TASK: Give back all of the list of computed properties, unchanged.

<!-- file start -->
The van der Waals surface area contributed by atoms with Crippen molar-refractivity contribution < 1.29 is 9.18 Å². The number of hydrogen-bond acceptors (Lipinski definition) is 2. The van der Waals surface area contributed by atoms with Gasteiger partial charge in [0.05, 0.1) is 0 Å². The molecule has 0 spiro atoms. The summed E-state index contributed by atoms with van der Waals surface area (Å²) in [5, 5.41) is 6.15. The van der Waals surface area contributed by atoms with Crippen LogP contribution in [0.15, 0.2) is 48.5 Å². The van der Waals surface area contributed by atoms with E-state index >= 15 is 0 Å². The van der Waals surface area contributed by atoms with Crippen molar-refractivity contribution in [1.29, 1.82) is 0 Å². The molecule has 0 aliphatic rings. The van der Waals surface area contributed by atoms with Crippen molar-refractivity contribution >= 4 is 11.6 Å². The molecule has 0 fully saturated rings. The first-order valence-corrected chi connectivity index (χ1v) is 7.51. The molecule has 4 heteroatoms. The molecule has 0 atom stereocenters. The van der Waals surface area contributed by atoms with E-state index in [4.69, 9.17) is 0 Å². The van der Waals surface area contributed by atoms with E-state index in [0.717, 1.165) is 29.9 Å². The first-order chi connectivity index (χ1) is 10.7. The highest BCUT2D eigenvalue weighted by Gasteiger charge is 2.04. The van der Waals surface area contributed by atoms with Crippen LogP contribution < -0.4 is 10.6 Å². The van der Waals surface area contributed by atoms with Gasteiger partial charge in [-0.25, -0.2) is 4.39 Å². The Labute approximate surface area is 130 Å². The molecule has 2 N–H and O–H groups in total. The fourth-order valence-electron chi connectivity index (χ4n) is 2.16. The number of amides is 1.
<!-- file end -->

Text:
The van der Waals surface area contributed by atoms with Crippen molar-refractivity contribution < 1.29 is 9.18 Å². The number of hydrogen-bond acceptors (Lipinski definition) is 2. The van der Waals surface area contributed by atoms with Gasteiger partial charge in [0.05, 0.1) is 0 Å². The molecule has 0 spiro atoms. The summed E-state index contributed by atoms with van der Waals surface area (Å²) in [5, 5.41) is 6.15. The van der Waals surface area contributed by atoms with Crippen LogP contribution in [0.15, 0.2) is 48.5 Å². The van der Waals surface area contributed by atoms with E-state index >= 15 is 0 Å². The van der Waals surface area contributed by atoms with Crippen molar-refractivity contribution in [1.29, 1.82) is 0 Å². The molecule has 0 aliphatic rings. The van der Waals surface area contributed by atoms with Crippen molar-refractivity contribution >= 4 is 11.6 Å². The molecule has 0 fully saturated rings. The first-order valence-corrected chi connectivity index (χ1v) is 7.51. The molecule has 4 heteroatoms. The molecule has 0 atom stereocenters. The van der Waals surface area contributed by atoms with E-state index in [4.69, 9.17) is 0 Å². The van der Waals surface area contributed by atoms with E-state index in [0.717, 1.165) is 29.9 Å². The first-order chi connectivity index (χ1) is 10.7. The highest BCUT2D eigenvalue weighted by Gasteiger charge is 2.04. The van der Waals surface area contributed by atoms with Crippen LogP contribution < -0.4 is 10.6 Å². The van der Waals surface area contributed by atoms with Gasteiger partial charge in [-0.25, -0.2) is 4.39 Å². The Labute approximate surface area is 130 Å². The molecule has 2 N–H and O–H groups in total. The fourth-order valence-electron chi connectivity index (χ4n) is 2.16. The number of amides is 1.